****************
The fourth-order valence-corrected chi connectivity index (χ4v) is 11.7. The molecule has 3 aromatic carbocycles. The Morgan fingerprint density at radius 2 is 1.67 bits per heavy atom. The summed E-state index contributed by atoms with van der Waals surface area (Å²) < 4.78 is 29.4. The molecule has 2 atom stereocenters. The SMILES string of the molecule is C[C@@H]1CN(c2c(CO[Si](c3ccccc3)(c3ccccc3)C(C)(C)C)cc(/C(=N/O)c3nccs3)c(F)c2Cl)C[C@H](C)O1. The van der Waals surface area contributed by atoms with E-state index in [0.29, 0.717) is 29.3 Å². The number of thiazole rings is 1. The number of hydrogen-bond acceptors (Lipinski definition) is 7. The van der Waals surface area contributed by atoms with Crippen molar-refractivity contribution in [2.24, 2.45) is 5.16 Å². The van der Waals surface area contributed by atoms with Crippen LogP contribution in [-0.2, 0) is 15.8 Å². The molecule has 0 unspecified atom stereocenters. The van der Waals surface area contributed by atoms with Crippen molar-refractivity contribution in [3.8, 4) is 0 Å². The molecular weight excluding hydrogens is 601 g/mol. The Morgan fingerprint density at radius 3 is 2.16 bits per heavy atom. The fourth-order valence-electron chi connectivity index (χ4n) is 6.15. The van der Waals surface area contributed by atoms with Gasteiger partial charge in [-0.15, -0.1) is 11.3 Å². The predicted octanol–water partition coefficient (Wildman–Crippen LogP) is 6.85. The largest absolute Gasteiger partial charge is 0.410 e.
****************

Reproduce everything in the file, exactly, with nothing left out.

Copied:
The fourth-order valence-corrected chi connectivity index (χ4v) is 11.7. The molecule has 3 aromatic carbocycles. The Morgan fingerprint density at radius 2 is 1.67 bits per heavy atom. The summed E-state index contributed by atoms with van der Waals surface area (Å²) < 4.78 is 29.4. The molecule has 2 atom stereocenters. The SMILES string of the molecule is C[C@@H]1CN(c2c(CO[Si](c3ccccc3)(c3ccccc3)C(C)(C)C)cc(/C(=N/O)c3nccs3)c(F)c2Cl)C[C@H](C)O1. The van der Waals surface area contributed by atoms with E-state index in [0.29, 0.717) is 29.3 Å². The number of thiazole rings is 1. The number of hydrogen-bond acceptors (Lipinski definition) is 7. The van der Waals surface area contributed by atoms with Crippen molar-refractivity contribution in [2.24, 2.45) is 5.16 Å². The van der Waals surface area contributed by atoms with Crippen LogP contribution in [-0.2, 0) is 15.8 Å². The molecule has 0 unspecified atom stereocenters. The van der Waals surface area contributed by atoms with Crippen molar-refractivity contribution in [3.8, 4) is 0 Å². The molecular weight excluding hydrogens is 601 g/mol. The Morgan fingerprint density at radius 3 is 2.16 bits per heavy atom. The fourth-order valence-electron chi connectivity index (χ4n) is 6.15. The van der Waals surface area contributed by atoms with Gasteiger partial charge in [-0.15, -0.1) is 11.3 Å². The predicted octanol–water partition coefficient (Wildman–Crippen LogP) is 6.85. The largest absolute Gasteiger partial charge is 0.410 e.